“You have the right to remain silent” is one of the very few statements from Supreme Court law that Americans know by heart, and for a good reason. According to attorneys, the best thing anyone can do after an arrest is to remain absolutely silent. Not only is it the safest plan, but you’ll reduce the risk of damaging your defense by 100%.
The statement beginning with, “You have a right to remain silent” derives from the famous Miranda v. Arizona case of 1966. The reading of the “Miranda Rights” came as a response to decades of forced confessions that violated the Fifth Amendment. Some of the cases studied by the Supreme Court included physical bullying and in some instances, actual torture to gain confessions from defendants. Thanks to the Miranda case of the sixties, we don’t have to speak when police ask us a question. But there are a few things to keep in mind in order to avoid psychological strategies that could lead to a dubious or inadvertent ‘confession’.
Remaining Silent – Exercising Your Rights
It’s one thing to hear the statement recited by police officers on your arrest, but how do you remain silent in the middle of a high-stakes police investigation? There are two things every defendant must say in order to effectively “remain silent”: one, ask for your attorney, and two, insist on not answering any questions.
If you decide to remain silent without asking to see your attorney or informing the police of your decision to “remain silent”, law enforcement may revert to psychological methods or fear-based tactics to goad you into talking. Anything you say, except to request an attorney or stop your interrogation, will be to your disadvantage in court.
What if I’m Innocent?
Unfortunately, that will do little to assist your defense. When police arrest you, even heartfelt and sincere appeals to your innocence can be construed as remorseless or shameless in court if the police fail to uncover evidence of your alleged innocence. Wrongful convictions often feature those who rely on the justice system to discover their innocence, but any pleas to the contrary go unheeded and end up in the hands of your prosecutor.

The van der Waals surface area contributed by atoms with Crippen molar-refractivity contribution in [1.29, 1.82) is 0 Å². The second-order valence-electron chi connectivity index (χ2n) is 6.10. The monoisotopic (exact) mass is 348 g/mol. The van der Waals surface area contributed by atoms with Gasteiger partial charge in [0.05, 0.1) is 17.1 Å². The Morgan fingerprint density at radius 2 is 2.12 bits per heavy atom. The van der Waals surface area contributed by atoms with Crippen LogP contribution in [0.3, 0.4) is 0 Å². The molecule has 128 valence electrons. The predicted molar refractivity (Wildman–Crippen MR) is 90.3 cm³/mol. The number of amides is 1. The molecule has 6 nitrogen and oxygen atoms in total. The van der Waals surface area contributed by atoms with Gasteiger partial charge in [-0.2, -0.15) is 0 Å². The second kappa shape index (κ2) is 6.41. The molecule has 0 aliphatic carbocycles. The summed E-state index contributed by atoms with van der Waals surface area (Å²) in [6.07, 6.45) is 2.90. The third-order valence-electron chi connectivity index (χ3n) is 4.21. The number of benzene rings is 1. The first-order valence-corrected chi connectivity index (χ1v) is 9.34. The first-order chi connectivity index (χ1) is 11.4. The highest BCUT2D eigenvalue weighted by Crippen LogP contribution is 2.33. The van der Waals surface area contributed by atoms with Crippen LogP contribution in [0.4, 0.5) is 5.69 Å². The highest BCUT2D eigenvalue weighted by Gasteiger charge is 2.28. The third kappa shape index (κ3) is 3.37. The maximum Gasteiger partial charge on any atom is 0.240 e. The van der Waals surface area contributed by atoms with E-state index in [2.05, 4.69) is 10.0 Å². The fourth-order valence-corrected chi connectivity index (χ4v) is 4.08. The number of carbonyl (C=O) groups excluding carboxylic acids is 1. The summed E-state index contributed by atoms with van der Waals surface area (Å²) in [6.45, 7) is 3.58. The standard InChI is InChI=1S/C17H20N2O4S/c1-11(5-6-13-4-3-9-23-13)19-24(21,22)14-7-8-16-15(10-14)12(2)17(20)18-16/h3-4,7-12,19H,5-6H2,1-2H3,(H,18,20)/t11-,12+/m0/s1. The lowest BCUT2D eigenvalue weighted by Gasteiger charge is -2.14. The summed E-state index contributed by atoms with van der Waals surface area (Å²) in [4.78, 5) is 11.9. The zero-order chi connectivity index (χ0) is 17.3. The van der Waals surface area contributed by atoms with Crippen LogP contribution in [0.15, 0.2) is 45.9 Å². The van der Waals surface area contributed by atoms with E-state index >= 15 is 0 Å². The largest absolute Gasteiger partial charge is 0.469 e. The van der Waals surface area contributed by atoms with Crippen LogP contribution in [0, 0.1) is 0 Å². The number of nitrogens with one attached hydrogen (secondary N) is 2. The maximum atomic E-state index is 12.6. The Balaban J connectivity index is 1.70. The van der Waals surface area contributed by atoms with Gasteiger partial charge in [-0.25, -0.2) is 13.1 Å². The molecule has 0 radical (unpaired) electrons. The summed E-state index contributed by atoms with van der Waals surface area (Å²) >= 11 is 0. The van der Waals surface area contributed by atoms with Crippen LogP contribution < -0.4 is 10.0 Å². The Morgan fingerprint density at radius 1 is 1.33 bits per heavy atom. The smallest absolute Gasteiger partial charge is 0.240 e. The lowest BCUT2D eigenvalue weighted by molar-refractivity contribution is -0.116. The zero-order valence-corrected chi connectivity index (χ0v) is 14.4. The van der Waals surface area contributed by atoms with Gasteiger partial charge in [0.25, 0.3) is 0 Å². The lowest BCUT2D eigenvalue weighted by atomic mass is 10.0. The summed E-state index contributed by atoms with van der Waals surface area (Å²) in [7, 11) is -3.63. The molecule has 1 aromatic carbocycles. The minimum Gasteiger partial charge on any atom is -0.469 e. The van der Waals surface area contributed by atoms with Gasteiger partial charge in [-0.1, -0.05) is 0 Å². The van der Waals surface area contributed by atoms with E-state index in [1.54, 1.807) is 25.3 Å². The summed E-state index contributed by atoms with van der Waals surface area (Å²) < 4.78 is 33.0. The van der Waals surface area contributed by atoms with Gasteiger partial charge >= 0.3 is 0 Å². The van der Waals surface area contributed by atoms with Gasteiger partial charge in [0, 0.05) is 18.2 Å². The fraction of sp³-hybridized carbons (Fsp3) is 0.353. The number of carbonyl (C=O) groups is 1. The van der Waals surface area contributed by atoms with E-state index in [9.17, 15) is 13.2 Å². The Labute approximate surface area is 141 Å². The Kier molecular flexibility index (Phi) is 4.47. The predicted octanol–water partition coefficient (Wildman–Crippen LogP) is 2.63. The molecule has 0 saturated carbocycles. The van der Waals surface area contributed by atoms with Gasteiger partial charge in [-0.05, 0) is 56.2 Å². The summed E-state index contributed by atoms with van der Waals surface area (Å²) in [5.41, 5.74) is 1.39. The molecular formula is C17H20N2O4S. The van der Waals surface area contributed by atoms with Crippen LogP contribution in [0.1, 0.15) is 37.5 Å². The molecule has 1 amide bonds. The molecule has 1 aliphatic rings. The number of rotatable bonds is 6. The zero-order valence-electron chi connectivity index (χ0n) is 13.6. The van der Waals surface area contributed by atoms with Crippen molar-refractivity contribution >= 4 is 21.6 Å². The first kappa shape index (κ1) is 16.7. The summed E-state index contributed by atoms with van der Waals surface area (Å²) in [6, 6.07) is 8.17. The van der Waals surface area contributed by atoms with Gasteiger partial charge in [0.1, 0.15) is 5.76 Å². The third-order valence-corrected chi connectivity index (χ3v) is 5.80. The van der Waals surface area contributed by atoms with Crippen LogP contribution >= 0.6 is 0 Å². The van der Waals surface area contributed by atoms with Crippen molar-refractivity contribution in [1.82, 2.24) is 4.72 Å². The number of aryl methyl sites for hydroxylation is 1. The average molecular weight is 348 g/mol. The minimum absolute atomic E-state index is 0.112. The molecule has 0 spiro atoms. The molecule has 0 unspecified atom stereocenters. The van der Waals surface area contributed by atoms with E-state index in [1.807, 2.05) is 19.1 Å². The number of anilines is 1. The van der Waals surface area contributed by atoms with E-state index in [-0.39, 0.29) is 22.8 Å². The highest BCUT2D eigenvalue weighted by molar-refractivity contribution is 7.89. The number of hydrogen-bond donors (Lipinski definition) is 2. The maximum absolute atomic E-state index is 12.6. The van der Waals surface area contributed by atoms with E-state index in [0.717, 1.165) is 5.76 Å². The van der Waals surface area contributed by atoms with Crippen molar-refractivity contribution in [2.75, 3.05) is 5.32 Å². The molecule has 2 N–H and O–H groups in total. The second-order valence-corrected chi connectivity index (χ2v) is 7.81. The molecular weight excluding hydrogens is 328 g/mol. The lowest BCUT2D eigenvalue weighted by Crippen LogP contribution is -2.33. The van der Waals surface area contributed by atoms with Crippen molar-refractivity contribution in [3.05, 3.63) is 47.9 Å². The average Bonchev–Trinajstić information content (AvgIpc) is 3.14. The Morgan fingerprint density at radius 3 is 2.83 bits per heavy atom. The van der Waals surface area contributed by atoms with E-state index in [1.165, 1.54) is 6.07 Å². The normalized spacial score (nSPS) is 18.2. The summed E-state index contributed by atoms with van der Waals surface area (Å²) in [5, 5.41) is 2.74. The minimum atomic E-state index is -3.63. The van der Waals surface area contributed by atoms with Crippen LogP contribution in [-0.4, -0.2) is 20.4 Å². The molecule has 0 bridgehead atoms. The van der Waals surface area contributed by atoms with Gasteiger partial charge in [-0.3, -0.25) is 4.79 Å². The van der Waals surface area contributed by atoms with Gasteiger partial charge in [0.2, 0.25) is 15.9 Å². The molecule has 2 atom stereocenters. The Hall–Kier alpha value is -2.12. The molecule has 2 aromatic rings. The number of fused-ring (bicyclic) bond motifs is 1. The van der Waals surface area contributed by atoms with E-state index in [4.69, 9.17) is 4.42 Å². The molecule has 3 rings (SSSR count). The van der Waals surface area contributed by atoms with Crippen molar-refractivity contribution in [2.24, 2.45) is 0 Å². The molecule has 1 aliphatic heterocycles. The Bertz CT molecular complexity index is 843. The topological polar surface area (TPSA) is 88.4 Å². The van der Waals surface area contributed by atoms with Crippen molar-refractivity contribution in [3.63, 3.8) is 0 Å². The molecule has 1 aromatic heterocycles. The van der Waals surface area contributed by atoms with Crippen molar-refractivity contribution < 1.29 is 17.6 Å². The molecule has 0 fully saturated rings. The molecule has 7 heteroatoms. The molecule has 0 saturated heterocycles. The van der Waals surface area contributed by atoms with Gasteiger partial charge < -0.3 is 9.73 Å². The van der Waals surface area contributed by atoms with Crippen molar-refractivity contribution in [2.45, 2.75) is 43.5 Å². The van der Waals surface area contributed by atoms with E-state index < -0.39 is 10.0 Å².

Your Statements are Prosecutor Material
Since your statements, unsupervised and spur-of-the-moment, could be confused, jumbled, amorphous or highly emotional, it’s highly recommended to say nothing at all. These often half-baked utterances are all fodder for your prosecutor later on. Prepare to hear these repeated back to you by a prosecutor who is more than happy to use them to incriminate your case and point to your guilt. We often say things we regret or didn’t quite mean that way, which is why you – especially after an arrest – is the best time to hold your tongue.
Talking to Your Attorney
If the crime you’re accused of is a serious one, it’s even more important that you remain absolutely silent until you can speak to an attorney. Remaining silent gives your attorney a much better chance to defend you than the alternative. Your attorney will be able to understand the severity of the crime you’ve been charged with, and won’t have to work with anything you’ve said to police officers that could be construed as an omission. When the police say, “Anything you say can be used against you in a court of law”, they mean it.
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